Peter

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    Re: A newbie needs some help...

    Dear Aydo,

    having read some of the reviews of the panasonic DMC FZ100 have decided against it because of noise issues at ISOs >400 - one reviewer reckoned its optical performance was actually worse than the FZ 35.

    Cheers

    len

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    Len Martin's Avatar
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    Re: A newbie needs some help...

    Dear David,

    looks like the FZ 100 (45) is a bit of a bummer - having delayed my decision, and read the reviews and comments about noise have decided against getting one - will stick with my FZ35.

    Son has just turned up with a Canon eos 550d, and I have been seduced - now contemplating tossing my compact principles and actually going to a DSLR!

    Mind you, my business manager may well veto the idea.

    Cheers

    Len

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    Re: A newbie needs some help...

    I don't think you'd be unhappy with the 500D -- good luck with convincing your business manager!

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    Re: A newbie needs some help...

    Quote Originally Posted by Len Martin View Post
    Dear David,

    looks like the FZ 100 (45) is a bit of a bummer - having delayed my decision, and read the reviews and comments about noise have decided against getting one - will stick with my FZ35.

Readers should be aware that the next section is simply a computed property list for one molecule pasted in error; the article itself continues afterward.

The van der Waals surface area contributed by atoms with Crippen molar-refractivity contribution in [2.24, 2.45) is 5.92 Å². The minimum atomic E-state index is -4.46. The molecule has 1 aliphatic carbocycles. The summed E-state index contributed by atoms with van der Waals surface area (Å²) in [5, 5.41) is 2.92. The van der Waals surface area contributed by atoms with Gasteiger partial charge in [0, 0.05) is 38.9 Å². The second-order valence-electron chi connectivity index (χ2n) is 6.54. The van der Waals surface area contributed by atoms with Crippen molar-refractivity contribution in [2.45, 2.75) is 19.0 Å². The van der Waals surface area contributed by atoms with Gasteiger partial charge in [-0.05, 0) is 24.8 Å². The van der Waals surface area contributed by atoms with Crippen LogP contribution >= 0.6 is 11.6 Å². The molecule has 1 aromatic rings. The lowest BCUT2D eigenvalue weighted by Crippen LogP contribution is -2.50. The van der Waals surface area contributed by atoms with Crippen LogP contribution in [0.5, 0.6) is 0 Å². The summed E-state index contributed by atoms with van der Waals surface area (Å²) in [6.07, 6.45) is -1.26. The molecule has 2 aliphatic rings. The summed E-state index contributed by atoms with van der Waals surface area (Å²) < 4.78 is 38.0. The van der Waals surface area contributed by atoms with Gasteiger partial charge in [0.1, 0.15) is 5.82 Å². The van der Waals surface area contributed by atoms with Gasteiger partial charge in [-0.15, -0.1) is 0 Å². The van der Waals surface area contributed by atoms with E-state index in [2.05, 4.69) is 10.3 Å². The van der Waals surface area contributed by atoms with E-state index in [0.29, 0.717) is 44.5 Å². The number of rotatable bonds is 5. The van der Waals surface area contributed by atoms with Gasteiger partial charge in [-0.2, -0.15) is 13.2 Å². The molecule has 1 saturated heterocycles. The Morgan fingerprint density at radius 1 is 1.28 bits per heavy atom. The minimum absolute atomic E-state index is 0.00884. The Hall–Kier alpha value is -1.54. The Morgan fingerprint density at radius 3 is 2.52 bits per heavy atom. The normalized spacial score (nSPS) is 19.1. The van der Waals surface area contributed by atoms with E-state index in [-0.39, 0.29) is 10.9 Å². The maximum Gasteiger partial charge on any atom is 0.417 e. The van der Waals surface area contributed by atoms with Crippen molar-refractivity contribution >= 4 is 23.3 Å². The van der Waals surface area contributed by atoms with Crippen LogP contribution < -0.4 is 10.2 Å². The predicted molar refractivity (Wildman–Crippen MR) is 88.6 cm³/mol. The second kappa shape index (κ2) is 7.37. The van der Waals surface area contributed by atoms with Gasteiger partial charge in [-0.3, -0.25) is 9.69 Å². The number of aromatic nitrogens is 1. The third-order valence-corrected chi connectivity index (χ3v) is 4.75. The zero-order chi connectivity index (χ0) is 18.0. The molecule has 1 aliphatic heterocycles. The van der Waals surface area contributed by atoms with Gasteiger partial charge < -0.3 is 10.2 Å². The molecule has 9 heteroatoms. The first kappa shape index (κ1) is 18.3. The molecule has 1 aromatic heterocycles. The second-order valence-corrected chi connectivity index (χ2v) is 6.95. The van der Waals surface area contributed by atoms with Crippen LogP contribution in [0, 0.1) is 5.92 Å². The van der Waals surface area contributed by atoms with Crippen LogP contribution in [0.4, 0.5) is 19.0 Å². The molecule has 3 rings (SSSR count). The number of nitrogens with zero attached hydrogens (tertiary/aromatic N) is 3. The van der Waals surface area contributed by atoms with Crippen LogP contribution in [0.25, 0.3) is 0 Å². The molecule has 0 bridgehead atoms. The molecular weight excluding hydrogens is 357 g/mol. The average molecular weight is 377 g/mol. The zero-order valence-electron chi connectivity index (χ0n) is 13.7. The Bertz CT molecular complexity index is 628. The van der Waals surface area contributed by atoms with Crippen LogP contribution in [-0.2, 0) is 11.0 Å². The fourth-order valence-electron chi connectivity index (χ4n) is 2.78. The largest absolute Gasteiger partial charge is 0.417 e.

Son has just turned up with a Canon eos 550d, and I have been seduced - now contemplating tossing my compact principles and actually going to a DSLR!

    Mind you, my business manager may well veto the idea.

    Cheers

    Len
    wouldn't it just raise your hackles if your business manager said "get the compact, noise doesn't matter".

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    Re: A newbie needs some help...

    Thanks for all your comments regarding the photos posted, it really is good to hear how I can improve things. I took the advice and spent a few hours in Cambridge today taking the same photos with my TZ3 (as a sort of control), the FZ45, the Canon S11 and the LX3. This is actually more of a teaser post as I haven't yet had time to analyzse or even look at the results as I was playing in a concert tonight. I do remember being shocked though at how easily a 24mm lens could fit in the side of King's College Chapel! Once I've uploaded I shall post photos here though I should say I'm not used to doing this sort of comparison so I do hope I haven't made any really stupid errors. More to come then, thanks again!
    David

  19. #19

    Re: A newbie needs some help - compact camera purchase decisions

    Hi - I went from a DSLR to a Canon SX1. It does RAW, several 'manual' things, has 20x optical and 80x digital zoom. Worth reading up on. Surprisingly good for a small bridge.

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    Re: A newbie needs some help...

    Quote Originally Posted by Len Martin View Post
    Dear David,

    looks like the FZ 100 (45) is a bit of a bummer - having delayed my decision, and read the reviews and comments about noise have decided against getting one - will stick with my FZ35.

    Son has just turned up with a Canon eos 550d, and I have been seduced - now contemplating tossing my compact principles and actually going to a DSLR!

    Mind you, my business manager may well veto the idea.

    Cheers

    Len
    Hi Len,

    This is what I have been thinking also.. What lenses you would stick with it?

    Cheers,